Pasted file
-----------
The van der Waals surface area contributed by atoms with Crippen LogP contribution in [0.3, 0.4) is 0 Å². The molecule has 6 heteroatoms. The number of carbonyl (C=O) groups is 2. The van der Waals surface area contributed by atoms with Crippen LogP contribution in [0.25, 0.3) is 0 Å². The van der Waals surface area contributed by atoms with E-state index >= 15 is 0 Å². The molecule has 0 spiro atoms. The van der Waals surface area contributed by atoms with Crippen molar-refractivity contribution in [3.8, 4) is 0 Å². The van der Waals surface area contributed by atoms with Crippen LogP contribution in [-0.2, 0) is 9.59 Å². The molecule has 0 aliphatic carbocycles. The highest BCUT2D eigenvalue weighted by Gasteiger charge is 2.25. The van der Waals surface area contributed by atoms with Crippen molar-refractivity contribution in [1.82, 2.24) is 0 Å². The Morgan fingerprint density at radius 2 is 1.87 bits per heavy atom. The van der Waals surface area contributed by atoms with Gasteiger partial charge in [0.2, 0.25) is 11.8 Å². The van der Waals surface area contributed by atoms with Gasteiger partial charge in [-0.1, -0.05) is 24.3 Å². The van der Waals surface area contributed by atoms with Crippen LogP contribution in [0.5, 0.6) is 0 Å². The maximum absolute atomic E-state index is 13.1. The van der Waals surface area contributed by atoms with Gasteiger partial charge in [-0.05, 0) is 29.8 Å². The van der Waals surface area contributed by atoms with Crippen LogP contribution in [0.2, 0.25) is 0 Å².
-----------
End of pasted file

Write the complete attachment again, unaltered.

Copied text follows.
The van der Waals surface area contributed by atoms with Crippen LogP contribution in [0.3, 0.4) is 0 Å². The molecule has 6 heteroatoms. The number of carbonyl (C=O) groups is 2. The van der Waals surface area contributed by atoms with Crippen LogP contribution in [0.25, 0.3) is 0 Å². The van der Waals surface area contributed by atoms with E-state index >= 15 is 0 Å². The molecule has 0 spiro atoms. The van der Waals surface area contributed by atoms with Crippen molar-refractivity contribution in [3.8, 4) is 0 Å². The van der Waals surface area contributed by atoms with Crippen LogP contribution in [-0.2, 0) is 9.59 Å². The molecule has 0 aliphatic carbocycles. The highest BCUT2D eigenvalue weighted by Gasteiger charge is 2.25. The van der Waals surface area contributed by atoms with Crippen molar-refractivity contribution in [1.82, 2.24) is 0 Å². The Morgan fingerprint density at radius 2 is 1.87 bits per heavy atom. The van der Waals surface area contributed by atoms with Gasteiger partial charge in [0.2, 0.25) is 11.8 Å². The van der Waals surface area contributed by atoms with Gasteiger partial charge in [-0.1, -0.05) is 24.3 Å². The van der Waals surface area contributed by atoms with Crippen LogP contribution in [0.5, 0.6) is 0 Å². The maximum absolute atomic E-state index is 13.1. The van der Waals surface area contributed by atoms with Gasteiger partial charge in [-0.05, 0) is 29.8 Å². The van der Waals surface area contributed by atoms with Crippen LogP contribution in [0.2, 0.25) is 0 Å².